Paul Keating slams Australia - and the Australian National Flag
Written by ACM   
Thursday, 03 November 2011

Can the person who privatised our bank and our airline, who introduced reforms which were a capitulation to the forces of greed, who gave us crippling interest rates and who finds the Australian flag an embarrassment please shut up or move to a republic, asks Bruce Mullinger of  Kurnell in  NSW in a letter published in The Australian (2/11)

He was responding to Paul Keating slamming our Australian National Flag at his book launch.


He likened Australia to a child clasping at the Queen's coat-tails, waving an  “embarrassing little flag”  .

According to Vicki Champion in the Daily Telegraph (31/10) he said Australians were "people uncertain of their values, holding on to the Queen's coat-tails while waving those embarrassing flags" and were more alone now than at "any time in our history".

He said we had to find our security in Asia “... as ourselves, not as some derived society tied to an old and worn European monarchy, waving little flags with a Union Jack on the corner."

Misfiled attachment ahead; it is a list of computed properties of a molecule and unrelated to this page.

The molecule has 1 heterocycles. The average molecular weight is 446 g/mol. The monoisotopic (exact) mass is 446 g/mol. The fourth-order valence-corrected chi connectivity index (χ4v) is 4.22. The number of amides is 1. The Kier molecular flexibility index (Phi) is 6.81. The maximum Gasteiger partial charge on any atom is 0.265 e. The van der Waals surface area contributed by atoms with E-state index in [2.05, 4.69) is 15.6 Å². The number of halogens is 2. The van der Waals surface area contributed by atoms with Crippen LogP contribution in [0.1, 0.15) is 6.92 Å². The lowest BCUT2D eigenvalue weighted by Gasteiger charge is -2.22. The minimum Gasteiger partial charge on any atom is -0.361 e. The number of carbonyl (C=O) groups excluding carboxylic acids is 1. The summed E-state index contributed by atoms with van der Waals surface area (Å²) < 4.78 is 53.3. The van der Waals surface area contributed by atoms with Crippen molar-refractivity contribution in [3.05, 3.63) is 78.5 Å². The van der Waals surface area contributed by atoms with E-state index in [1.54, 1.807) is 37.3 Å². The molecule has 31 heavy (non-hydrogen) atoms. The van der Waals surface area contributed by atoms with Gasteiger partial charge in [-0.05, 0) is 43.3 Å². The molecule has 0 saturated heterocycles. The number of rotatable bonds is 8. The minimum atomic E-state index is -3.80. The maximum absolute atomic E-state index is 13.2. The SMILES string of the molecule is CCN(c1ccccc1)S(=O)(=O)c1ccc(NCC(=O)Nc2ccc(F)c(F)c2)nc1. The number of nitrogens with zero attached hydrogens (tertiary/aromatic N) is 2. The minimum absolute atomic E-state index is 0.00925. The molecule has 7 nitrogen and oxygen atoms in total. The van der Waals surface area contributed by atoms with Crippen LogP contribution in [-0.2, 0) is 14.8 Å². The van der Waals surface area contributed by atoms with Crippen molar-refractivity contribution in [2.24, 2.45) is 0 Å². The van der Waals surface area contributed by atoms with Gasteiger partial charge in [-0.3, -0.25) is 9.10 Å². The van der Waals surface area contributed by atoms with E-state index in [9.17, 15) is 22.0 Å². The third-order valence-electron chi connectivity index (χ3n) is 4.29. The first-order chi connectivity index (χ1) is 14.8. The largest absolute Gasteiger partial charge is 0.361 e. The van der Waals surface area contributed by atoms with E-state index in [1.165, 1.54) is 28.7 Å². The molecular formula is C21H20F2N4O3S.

In his book, Mr. Keating describes meeting The Queen and telling her many Australians felt the monarchy was an anachronism that was becoming obsolete.  ( “Keating is the anachronism, not the monarchy,” 22/10)



"I told her Australia had to engage itself meaningfully with the region around it
," he writes.

"I reminded her that on our doorstep stood 200 million Indonesians, the largest Islamic country in the world."Australia had to be relevant in these places. I told the Queen the task was made more difficult when we appeared uncertain as to who we are, when our head of state was not one of us, when we go to the region as the Australian nation with all our hopes and aspirations yet go with the monarch of another country."

He said The Queen had "sat through what must have been a difficult conversation for her" and then said to him: "You know my family have always tried to do their best by Australia."

"It really struck me, by her references to her family, how tenuous the hereditary nature of the position was," Mr Keating said."Her remoteness from any contemporary mandate struck me, at that moment and at that proximity, as banal, sad even, and what a continuing fantasy she was forced to play out."